Cooking Conversion Table
This post describes some of the differences between UK, European and American metrics used in the kitchen. It includes a cooking conversion table to help you convert some of them.
I was born and raised in the UK so I am used to working with different metrics.
I am also used to British spelling of the English language. So you may find stuff on my site that you think is incorrectly spelt. It may well be, or it may just be how we spell it over here.
Or it could just be a spelling mistake, caused by learning different languages or from living in Ireland! Where we live now they spell place names in two or three different ways, so how much does that really matter?
However when it comes to measuring stuff, we also still do things differently. This is often a subject of confusion between the USA/UK and the rest of the world.
The USA is in fact only one of three countries in the world that have not adopted the metric system as the primary method of weighing and measuring!
In the USA and the UK, we still like to use pounds and ounces as a measure of weight. The rest of the world uses kilograms.
But that is where any similarity ends. Our gallons, cups, stones and even pints are all different.
Americans have their own American Gallon and we have the Imperial Gallon, just like Americans have their own American pint (which is of course smaller 😜 ).
But it is interesting to see that both in the UK and US there are two cups in a pint, even though the measures are different.
The only sense I can see in the Imperial system is that there are exactly 16 cups in a gallon, just as there are 16 ounces in a pound.
The same goes for temperature measurements. In Europe, we tend to use Centigrade whilst in the USA you still use Fahrenheit.
So having said that, here below you will find a simple conversion table for cooking.
It may help you when you are struggling through my ingredients lists and method descriptions, that may include oven temperatures in Fahrenheit, Celsius or gas marks, weights in pounds or kilos, grams or ounces, and volumes in pints, cups, teaspoons, tablespoons etc etc.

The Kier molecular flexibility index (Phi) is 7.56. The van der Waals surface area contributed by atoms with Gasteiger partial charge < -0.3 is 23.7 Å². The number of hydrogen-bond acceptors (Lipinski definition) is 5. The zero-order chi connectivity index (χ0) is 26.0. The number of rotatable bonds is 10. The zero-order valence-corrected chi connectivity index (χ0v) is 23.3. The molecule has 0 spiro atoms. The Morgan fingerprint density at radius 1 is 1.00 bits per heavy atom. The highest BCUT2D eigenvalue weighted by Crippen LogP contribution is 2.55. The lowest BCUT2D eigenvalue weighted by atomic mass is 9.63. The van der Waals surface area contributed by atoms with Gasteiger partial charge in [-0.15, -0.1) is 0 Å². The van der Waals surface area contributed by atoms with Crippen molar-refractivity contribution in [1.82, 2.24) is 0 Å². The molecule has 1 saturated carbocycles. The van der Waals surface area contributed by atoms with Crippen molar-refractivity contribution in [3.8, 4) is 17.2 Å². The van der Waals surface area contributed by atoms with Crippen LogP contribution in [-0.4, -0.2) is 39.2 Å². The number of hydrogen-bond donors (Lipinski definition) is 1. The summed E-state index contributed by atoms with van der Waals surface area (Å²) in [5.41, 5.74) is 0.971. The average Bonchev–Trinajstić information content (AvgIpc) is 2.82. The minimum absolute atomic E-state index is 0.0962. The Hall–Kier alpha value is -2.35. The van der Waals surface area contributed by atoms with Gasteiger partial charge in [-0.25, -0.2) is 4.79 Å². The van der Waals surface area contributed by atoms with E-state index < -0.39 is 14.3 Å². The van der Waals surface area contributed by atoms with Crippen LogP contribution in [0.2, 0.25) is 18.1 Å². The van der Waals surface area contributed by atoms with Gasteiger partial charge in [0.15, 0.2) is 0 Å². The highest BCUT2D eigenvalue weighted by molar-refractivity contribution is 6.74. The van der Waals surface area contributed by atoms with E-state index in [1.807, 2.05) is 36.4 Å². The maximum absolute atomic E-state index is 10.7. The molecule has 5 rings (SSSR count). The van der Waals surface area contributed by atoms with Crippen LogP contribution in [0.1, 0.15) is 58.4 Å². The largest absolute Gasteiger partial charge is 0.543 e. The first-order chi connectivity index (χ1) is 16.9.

Perhaps you may be able to print this off and use as an easy reference in your kitchen? I have one plastified and stuck to my fridge 😊.
I hope you can follow it or use it as an easy reference list – I do, because I can’t remember the conversions either. It will at least tell you the answer when you need to convert 1 cup to ml. and vice versa.
Coming back to spelling…..
So after my initial comments on spelling, here you will find some of the spelling mistakes people have made when looking for a ‘conversion table’ on Google! : convertion table, coversion table, converstion table, converson table, convertion table, converion table, conversion tabel, conersion table, conversation table, conversian table, just to mention a few !
Gav’s Kitchen Measuring Units
My recipes will mostly have grams, millilitres and temperatures in 0C, just to avoid any confusion. If I do mention ounces it will be a weight measure.
Just remember there are 1,000 grams in a kilogram, 16 ounces in a pound, 1,000 millilitres in a litre and you can’t go wrong!
And if you are looking for a translation of cups to weight for different ingredients, then Charlotte’s kitchen has a very handy food conversion calculator for doing just that. Check it out here. But bear in mind, when baking it is always best to weigh your ingredients due to variations in density, amongst other reasons.
And regarding the spelling thing…….…I make no further apologies or excuses!
And finally, in Holland they have a saying: ‘meten is weten’. This means ‘measuring is knowing’. ie you have to measure something when you need to assess whether or not you need to make changes or improve something.
Bear this in mind when you are working in your kitchen and your cake is not rising as it should!